£100m major works scheme gets go-ahead after delays due to Brexit
A £100m investment fund which was at risk of being lost due to Brexit now looks set to get the go ahead after more than a year of delays, the Belfast Telegraph can reveal.
A fund manager has now been appointed to run the Northern Ireland Investment Fund, which was outlined in the Executive's Budget, with more than £55m originally set aside for the infrastructure scheme. It has now almost doubled to £100m.
A year ago, in an email seen by the Belfast Telegraph from the Department of Finance, it said "uncertainty" and a "greater reluctance" by the European Investment Bank (EIB) means that it is now "reassessing possible delivery models".
And as a result, the scheme was put on hold for around a year.
Now, a major firm has been appointed to run the fund, which will provide investment to key areas of infrastructure in Northern Ireland. That includes urban regeneration, energy, telecoms and social housing.
The new fund manager has not yet been identified. The fund is also seeking to appoint a board to oversee the running of the scheme.
Head-hunting and recruitment firm Forde May Consulting is seeking five members, including three from the private sector, and two others from the public sector.
A spokesman for the Department of Finance said: "The procurement process for a fund manager has now concluded and a successful bidder identified."
A spokesman for the Department of Finance continued: "The department is currently finalising the fund manager contract for signature by all parties.
"However, as a final step before the fund becomes operational, the department will need to obtain a classification decision from the Office for National Statistics. This classification decision is expected in late October.
"In parallel, the department has procured Forde May Consulting to select and appoint members to an Investment Board that will be established to oversee the activities of the fund manager. The Investment Board is expected to be in place by late October."
And John Armstrong, managing director of the Construction Employers Federation, told the Belfast Telegraph: "The Northern Ireland Investment Fund has long been a vital proposal to unlocking the delivery of projects, through a combination of public and private finance, that may otherwise not have come to the market.
"Although the delay in getting the fund live has been a frustration, the imminent announcement of a financial intermediary to manage the fund will be welcomed by all, as is the parallel appointment process of a board to oversee the fund during its 10-year delivery period.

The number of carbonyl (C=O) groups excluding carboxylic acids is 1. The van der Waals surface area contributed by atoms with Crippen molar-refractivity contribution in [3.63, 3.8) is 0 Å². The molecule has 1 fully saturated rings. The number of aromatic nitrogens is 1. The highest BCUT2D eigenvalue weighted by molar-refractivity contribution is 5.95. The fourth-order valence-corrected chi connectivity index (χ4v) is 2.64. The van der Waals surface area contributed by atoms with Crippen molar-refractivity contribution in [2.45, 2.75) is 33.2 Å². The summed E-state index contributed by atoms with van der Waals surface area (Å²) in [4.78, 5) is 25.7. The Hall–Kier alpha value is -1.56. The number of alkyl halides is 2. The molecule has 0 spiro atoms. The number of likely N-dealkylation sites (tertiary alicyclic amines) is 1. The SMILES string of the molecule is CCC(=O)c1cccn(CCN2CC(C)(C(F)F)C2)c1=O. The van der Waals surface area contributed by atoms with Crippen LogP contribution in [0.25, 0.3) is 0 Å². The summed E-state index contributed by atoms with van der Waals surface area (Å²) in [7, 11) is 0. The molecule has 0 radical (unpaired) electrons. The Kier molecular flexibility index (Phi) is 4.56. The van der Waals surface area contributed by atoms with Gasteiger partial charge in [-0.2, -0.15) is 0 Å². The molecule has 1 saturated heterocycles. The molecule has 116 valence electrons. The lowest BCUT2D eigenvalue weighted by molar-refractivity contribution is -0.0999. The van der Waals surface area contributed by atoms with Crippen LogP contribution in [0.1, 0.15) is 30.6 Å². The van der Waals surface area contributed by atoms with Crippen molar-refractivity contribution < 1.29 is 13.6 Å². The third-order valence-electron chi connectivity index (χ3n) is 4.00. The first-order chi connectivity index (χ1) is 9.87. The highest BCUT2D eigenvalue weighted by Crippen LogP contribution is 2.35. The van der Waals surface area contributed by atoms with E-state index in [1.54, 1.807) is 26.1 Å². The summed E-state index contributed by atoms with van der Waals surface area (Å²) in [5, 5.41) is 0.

"Innovative partnerships between the public and private sectors are critical to enhancing Northern Ireland's infrastructure offering.
"The construction industry looks forward to seeing the potential of the fund now come to life."
An advertisement for the new investment board posts says: "The Department of Finance has appointed Forde May Consulting (FMC) to select, appoint and remunerate an investment board/scrutiny committee.
"This board will monitor a financial intermediary that will be selected by the department to invest £100m in eligible projects".
The Department of Finance had been advertising for a 'fund manager' to run the scheme last year, but put the recruitment on hold.
There were also concerns that if the cash was not spent by the conclusion of this financial year, which ended on March 31, that would have to be returned to the Treasury.
However, the then Sinn Fein Finance Minister, Mairtin O'Muilleoir, had said there is "no possibility" that the millions in infrastructure cash will be lost to the Treasury because of the Brexit vote.
Question marks also existed at the time about how the Northern Ireland Investment Fund would be run, with the EU body meant to assist, pulling its support from the scheme.
It was previously hoped the EIB would match the then £55m and help the Executive secure a fund manager, as well as assisting in the delivery of the scheme.
Speaking in September last year, Mr O Muilleoir said he and then Economy Minister Simon Hamilton had written to the EIB to "continue discussions" over its involvement with the fund.
But he added that "at this time of uncertainty" and given how chilly relationships are with the EU, it was unlikely that the original model would go ahead, although the door "has not closed completely".